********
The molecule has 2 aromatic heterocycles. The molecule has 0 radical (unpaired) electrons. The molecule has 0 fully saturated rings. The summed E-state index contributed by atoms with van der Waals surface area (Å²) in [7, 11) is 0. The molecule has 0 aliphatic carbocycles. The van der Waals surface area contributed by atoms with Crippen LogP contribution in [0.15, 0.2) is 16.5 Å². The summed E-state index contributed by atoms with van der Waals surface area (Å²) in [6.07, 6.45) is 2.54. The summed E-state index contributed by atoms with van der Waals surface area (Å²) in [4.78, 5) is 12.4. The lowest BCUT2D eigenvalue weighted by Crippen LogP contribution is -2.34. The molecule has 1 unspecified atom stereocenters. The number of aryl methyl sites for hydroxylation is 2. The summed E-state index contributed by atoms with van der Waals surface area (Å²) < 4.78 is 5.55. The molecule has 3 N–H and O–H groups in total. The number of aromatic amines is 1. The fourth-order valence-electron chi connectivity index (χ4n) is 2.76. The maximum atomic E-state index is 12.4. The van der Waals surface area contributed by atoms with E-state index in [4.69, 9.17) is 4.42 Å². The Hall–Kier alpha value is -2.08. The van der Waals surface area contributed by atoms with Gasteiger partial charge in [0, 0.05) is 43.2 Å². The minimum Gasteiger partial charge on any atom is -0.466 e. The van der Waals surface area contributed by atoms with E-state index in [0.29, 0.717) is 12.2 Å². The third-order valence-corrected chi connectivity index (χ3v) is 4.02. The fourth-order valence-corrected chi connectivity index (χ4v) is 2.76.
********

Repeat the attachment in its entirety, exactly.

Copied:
The molecule has 2 aromatic heterocycles. The molecule has 0 radical (unpaired) electrons. The molecule has 0 fully saturated rings. The summed E-state index contributed by atoms with van der Waals surface area (Å²) in [7, 11) is 0. The molecule has 0 aliphatic carbocycles. The van der Waals surface area contributed by atoms with Crippen LogP contribution in [0.15, 0.2) is 16.5 Å². The summed E-state index contributed by atoms with van der Waals surface area (Å²) in [6.07, 6.45) is 2.54. The summed E-state index contributed by atoms with van der Waals surface area (Å²) in [4.78, 5) is 12.4. The lowest BCUT2D eigenvalue weighted by Crippen LogP contribution is -2.34. The molecule has 1 unspecified atom stereocenters. The number of aryl methyl sites for hydroxylation is 2. The summed E-state index contributed by atoms with van der Waals surface area (Å²) < 4.78 is 5.55. The molecule has 3 N–H and O–H groups in total. The number of aromatic amines is 1. The fourth-order valence-electron chi connectivity index (χ4n) is 2.76. The maximum atomic E-state index is 12.4. The van der Waals surface area contributed by atoms with E-state index in [4.69, 9.17) is 4.42 Å². The Hall–Kier alpha value is -2.08. The van der Waals surface area contributed by atoms with Gasteiger partial charge in [0, 0.05) is 43.2 Å². The minimum Gasteiger partial charge on any atom is -0.466 e. The van der Waals surface area contributed by atoms with E-state index in [0.29, 0.717) is 12.2 Å². The third-order valence-corrected chi connectivity index (χ3v) is 4.02. The fourth-order valence-corrected chi connectivity index (χ4v) is 2.76.